Travel agents often tout cruise ships as ideal settings for conducting business because they can be written off as a business expense. Cruises also get pushed as the preferred mode of transportation to get to a destination over flying, because of this benefit. But like all things involving the IRS, there are rules that have to be followed in order for the deduction to be valid. After all, if you are having a good time, the IRS wants to limit or disallow the deductibility of the expense incurred.
If you take your family along, you cannot deduct their expenses. And if you are attending a seminar or convention, you must prove that the subject matter benefits your trade or business. Keep flyers describing the content of the events and proof the dates align with your cruise travel receipts in the event of an audit. It also helps to write up a summary of the event to ensure its deductibility. If the event centers on investments, political issues or social networking, you do not have a valid deduction.
The IRS limits the deductibility of cruise ship travel to double the highest federal per diem rate, which is what the feds pay their employees when they must travel on business within the country. For 2010, the cruise per diem rates varied from $680-$822 depending upon the season. See Publication 463 for a complete breakdown.
The math gets a bit tricky when applying the rates if meals and entertainment are separately stated on your bill. If that is the case, you must first apply the 50% limit on meals and entertainment to determine the allowable amount. Then add it to your other travel expenses and compare the total to the allowable per diem rate and use the smaller of the two as your deduction.
For example: your meals and entertainment bills total $2,000 while your other travel expenses come to $3,000. Applying the 50% rule, your grand total is $4,000. Let’s say you traveled in October 2010 for five days. The per diem rate is $680 per day for a total of $3,400; your deduction is limited to $3,400. If your meals and entertainment are not separately stated and you still paid a grand total of $4,000, the deduction would still be limited to $3,400. You are not required to allocate meals and entertainment if they are not itemized on the bill.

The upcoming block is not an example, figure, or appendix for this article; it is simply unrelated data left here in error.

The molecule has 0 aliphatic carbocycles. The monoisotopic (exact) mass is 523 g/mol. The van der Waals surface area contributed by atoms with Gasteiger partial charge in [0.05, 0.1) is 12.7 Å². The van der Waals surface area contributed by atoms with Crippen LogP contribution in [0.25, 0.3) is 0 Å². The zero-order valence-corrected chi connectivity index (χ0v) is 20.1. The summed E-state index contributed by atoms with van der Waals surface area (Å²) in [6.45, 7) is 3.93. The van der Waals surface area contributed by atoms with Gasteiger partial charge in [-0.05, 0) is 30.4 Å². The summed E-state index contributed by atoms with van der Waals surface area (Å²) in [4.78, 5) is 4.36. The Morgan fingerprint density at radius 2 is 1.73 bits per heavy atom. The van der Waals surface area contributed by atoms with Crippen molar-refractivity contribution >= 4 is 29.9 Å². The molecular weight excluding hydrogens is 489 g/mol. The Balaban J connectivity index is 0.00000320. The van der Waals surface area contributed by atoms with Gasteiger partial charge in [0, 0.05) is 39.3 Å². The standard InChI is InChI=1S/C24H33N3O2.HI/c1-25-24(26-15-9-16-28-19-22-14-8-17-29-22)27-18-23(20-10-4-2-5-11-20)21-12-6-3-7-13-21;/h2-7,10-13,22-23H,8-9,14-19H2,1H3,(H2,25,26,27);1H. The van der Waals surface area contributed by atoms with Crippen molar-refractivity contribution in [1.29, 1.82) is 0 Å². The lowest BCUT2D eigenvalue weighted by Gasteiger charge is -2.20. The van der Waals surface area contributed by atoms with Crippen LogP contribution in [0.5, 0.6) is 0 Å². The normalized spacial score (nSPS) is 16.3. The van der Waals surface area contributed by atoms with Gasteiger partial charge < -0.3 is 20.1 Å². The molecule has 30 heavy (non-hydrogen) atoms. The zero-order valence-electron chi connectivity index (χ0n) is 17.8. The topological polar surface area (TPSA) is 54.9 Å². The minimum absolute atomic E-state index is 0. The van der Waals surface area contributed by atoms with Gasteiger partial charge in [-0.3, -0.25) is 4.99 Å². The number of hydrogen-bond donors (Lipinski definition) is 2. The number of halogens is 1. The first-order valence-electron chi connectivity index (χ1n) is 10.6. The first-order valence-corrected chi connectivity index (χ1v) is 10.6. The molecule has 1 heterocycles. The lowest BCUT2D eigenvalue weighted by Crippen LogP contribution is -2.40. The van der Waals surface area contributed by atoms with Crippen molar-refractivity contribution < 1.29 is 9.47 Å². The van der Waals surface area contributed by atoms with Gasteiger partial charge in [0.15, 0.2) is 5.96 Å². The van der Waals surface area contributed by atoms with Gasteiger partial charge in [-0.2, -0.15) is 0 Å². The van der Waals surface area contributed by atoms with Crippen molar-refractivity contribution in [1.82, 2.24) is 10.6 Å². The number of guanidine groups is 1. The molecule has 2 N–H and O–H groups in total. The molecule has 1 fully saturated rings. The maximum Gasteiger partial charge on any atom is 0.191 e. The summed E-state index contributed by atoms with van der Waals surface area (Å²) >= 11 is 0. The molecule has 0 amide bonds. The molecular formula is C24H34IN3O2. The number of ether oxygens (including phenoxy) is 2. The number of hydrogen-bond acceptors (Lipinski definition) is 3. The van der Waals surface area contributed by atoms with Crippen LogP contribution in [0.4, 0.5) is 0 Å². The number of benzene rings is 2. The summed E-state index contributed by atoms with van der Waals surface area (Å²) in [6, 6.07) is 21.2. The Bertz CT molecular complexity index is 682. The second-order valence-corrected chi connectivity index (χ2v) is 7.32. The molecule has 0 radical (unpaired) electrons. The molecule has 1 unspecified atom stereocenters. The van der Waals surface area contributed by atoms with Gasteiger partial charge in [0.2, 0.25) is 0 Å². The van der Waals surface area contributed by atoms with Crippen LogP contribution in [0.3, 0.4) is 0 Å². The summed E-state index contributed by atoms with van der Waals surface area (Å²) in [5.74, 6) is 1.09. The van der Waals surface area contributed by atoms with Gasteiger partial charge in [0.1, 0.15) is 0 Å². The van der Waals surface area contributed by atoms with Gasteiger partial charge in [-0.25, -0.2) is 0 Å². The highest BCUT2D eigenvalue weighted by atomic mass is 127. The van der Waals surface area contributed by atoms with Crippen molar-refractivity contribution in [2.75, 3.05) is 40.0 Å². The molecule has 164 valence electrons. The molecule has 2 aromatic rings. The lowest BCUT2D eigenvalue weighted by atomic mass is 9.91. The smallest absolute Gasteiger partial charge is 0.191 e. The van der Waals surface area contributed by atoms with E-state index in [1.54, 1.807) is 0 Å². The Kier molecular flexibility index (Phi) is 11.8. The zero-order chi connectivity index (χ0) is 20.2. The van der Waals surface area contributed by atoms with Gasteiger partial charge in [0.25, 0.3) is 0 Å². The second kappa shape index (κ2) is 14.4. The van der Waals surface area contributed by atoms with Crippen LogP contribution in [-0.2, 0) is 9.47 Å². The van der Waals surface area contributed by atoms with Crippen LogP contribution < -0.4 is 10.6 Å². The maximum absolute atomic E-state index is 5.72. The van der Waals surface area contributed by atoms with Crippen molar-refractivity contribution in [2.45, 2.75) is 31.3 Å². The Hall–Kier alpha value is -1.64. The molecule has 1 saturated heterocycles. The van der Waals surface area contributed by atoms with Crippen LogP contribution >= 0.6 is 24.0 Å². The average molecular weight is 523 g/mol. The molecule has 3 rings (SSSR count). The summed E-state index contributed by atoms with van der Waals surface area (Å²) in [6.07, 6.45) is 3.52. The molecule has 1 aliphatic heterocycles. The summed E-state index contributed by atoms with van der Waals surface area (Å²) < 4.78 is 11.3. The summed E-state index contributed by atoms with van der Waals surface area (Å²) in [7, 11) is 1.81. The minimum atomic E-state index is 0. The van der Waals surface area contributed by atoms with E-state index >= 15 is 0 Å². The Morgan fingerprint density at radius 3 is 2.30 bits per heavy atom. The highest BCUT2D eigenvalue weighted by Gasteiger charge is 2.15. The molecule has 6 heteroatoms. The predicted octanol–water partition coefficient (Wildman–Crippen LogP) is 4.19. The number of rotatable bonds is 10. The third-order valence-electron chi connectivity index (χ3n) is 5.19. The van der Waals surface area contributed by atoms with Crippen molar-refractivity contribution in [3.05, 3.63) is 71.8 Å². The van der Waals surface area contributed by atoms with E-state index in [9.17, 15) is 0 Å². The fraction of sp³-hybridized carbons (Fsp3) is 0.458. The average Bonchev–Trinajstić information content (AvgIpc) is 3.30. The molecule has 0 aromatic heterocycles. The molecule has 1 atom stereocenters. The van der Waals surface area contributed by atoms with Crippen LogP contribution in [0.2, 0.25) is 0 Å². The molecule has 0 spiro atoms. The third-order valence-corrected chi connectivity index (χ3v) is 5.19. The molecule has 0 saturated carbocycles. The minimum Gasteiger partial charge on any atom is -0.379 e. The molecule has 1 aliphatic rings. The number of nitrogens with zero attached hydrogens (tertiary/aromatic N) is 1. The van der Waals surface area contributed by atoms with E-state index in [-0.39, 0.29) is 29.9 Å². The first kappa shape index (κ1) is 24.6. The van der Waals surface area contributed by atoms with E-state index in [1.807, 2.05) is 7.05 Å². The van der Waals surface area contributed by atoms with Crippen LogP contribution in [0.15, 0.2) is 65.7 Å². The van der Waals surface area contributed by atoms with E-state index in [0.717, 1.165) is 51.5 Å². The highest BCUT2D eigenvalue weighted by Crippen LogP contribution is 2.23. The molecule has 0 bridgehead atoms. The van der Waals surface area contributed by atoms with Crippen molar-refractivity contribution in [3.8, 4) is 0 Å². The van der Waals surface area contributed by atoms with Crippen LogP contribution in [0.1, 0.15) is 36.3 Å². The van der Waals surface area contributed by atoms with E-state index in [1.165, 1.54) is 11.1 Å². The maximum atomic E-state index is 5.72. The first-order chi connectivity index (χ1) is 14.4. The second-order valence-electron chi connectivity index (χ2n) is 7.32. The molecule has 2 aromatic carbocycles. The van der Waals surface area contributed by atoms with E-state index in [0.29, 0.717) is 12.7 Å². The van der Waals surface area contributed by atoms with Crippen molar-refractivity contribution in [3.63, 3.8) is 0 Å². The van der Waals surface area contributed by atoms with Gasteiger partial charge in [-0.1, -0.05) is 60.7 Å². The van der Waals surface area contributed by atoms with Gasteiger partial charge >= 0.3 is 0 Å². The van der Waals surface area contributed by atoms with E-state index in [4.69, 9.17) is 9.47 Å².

The cost of the convention, seminar or business meeting can be deducted separately from the travel. Using the above example, if you paid $500 for the conference, your total deduction would be $3,900.
You are limited to $2,000 per year for cost of conventions, seminars, and meetings directly related to your business and only if the cruise ship is a vessel registered in the U.S. and all of its ports of call are within the U.S. and its territories.
The cost of international travel via cruise ship can be deductible, but only if there is a good reason to hold a business convention outside the North American area. The North American area includes Mexico, Puerto Rico, Canada and almost all of the Caribbean Islands as well as any islands, cays, and reefs that are possessions of the United States.
Bonnie Lee is an Enrolled Agent admitted to practice and representing taxpayers in all fifty states at all levels within the Internal Revenue Service. She is the owner of Taxpertise in Sonoma, CA and the author of Entrepreneur Press book, “Taxpertise, The Complete Book of Dirty Little Secrets and Hidden Deductions for Small Business that the IRS Doesn't Want You to Know,” available at all major booksellers. Follow Bonnie Lee on Twitter at BLTaxpertise and at Facebook.
Bonnie Lee is an Enrolled Agent admitted to practice and representing taxpayers in all fifty states at all levels within the Internal Revenue Service. She is the owner of Taxpertise in Sonoma, CA and the author of Entrepreneur Press book, “Taxpertise, The Complete Book of Dirty Little Secrets and Hidden Deductions for Small Business that the IRS Doesn't Want You to Know.” Follow Bonnie Lee on Twitter at BLTaxpertise and at Facebook.